1. Bhuvanekabāhu. A Singhalese ruler (ādipāda) who founded a town at Govindamala in Rohana and dwelt there after Māgha's forces had devastated Ceylon. Cv.lxxxi.6.
2. Bhuvanekabāhu. The younger son of Vijayabāhu III. When Parakkamabāhu II. came to the throne, Bhuvanekabāhu was made Yuvarāja. By the king's orders he learnt the Tipitaka, in which he became well versed, and later instructed the Theras therein. Cv.lxxxi.68; lxxxii.4; lxxxiv.29. See also Bhuvanekabāhu-parivena.
3. Bhuvanekabāhu. The second of the five sons of Parakkamabāhu II. He was entrusted (by Vijayabāhu IV.) with the defence of the north of Ceylon with his headquarters at Sundarapabbata. He later built a town there where he settled. When Vijayabāhu died and Mitta usurped the throne, Bhuvanekabāhu fled from the capital (Jambuddoni) and narrowly escaped death on the way. But soon after, the Ariya soldiers revolted against Mitta and restored Bhuvanekabāhu to the throne, where he ruled for eleven years (1237-84 A.C.) as Bhuvanekabāhu I.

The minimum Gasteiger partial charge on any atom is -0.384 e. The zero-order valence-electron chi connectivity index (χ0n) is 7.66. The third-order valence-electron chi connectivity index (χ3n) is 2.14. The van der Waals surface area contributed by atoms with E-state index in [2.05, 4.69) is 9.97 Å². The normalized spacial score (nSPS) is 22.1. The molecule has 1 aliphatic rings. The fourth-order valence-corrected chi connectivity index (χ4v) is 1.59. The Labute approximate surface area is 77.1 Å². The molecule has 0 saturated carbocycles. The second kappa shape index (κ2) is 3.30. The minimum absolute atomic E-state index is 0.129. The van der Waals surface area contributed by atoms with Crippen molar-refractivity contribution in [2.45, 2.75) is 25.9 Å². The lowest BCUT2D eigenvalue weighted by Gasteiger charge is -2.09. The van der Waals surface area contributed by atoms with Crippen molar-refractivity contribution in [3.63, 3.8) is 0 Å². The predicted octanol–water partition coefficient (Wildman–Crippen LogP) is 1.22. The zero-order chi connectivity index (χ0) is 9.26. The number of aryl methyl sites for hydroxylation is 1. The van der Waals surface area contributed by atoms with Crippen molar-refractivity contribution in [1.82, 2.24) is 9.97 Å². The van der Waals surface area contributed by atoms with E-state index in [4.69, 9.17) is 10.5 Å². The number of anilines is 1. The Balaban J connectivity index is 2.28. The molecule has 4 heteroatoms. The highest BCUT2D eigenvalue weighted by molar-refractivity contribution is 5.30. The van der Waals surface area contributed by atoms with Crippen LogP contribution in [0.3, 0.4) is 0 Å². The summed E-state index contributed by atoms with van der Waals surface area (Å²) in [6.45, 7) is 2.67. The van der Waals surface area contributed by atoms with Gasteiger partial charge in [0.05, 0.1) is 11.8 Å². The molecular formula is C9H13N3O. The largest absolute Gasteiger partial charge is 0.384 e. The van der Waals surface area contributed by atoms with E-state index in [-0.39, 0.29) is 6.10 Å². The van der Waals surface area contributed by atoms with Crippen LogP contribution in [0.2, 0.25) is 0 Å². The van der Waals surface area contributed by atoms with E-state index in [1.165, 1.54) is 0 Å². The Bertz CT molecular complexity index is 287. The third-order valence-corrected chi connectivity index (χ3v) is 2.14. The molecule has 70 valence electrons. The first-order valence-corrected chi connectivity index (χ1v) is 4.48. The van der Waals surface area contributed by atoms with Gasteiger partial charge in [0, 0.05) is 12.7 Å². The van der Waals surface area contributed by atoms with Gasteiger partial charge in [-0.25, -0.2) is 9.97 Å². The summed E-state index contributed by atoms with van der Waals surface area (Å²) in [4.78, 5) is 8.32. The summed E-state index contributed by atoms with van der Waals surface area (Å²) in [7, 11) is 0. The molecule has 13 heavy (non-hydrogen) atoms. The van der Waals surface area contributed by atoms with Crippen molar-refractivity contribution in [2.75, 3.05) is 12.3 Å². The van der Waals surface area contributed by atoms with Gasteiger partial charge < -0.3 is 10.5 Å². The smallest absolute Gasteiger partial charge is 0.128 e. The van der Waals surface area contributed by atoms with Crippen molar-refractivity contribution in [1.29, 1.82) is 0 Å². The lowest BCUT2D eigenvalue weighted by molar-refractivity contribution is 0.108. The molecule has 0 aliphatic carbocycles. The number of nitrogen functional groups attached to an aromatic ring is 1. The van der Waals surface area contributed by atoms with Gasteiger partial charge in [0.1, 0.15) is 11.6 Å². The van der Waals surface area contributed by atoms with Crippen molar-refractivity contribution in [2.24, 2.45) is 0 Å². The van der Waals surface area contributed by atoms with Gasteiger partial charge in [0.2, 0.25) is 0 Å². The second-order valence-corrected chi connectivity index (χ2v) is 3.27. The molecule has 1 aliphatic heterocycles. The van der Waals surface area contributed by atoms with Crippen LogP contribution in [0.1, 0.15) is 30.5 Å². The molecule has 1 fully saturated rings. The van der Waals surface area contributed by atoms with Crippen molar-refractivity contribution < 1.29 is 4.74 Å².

Among other acts of piety, he appointed scribes to copy the whole of the Tipitaka, and gave copies to the chief vihāras of Ceylon. Cv.lxxxvii.16; lxxxviii.24, 79; xc.4, 28ff.
4. Bhuvanekabāhu. Son of Bhuvanekabāhu I. He succeeded Parakkamabāhu III. and had his capital at Hatthiselapura. Every year, in the month of Jetthamūla, he held a great festival to celebrate his coronation and to admit new members into the Order. He ruled for eleven years (1291 1302 A.C.). Cv.xc.59ff.
5. Bhuvanekabāhu III. Also called Vanni Bhuvanekabāhu. He succeeded Parakkamabāhu IV. Cv.xc.105.
6. Bhuvanekabāhu IV. He succeeded Vijayabāhu V. and ruled at Gangāsiripura (c. 1346 53 A.C.). Cv.xc.107ff.
7. Bhuvanekabāhu V. (1360 91 A.C.). He reigned at Jayavaddhanakotta. Among other pious acts, he made a very costly casket for the Tooth Relic. Cv.xci.9ff.
8. Bhuvanekabāhu VI. He came to the throne by murdering Jayabāhu II. and ruled for seven years (1473 80 A.C.). Cv.xcii.1f.
9. Bhuvanekabāhu VII. (1521 50 A.C.). He succeeded Vijayabāhu VI. Cv.xcii.4f.
10. Bhuvanekabāhu Thera. An eminent monk of Ceylon in the fifteenth century. He was the teacher of the author of the Anāpattidīpanī. P.L.C.247, 254.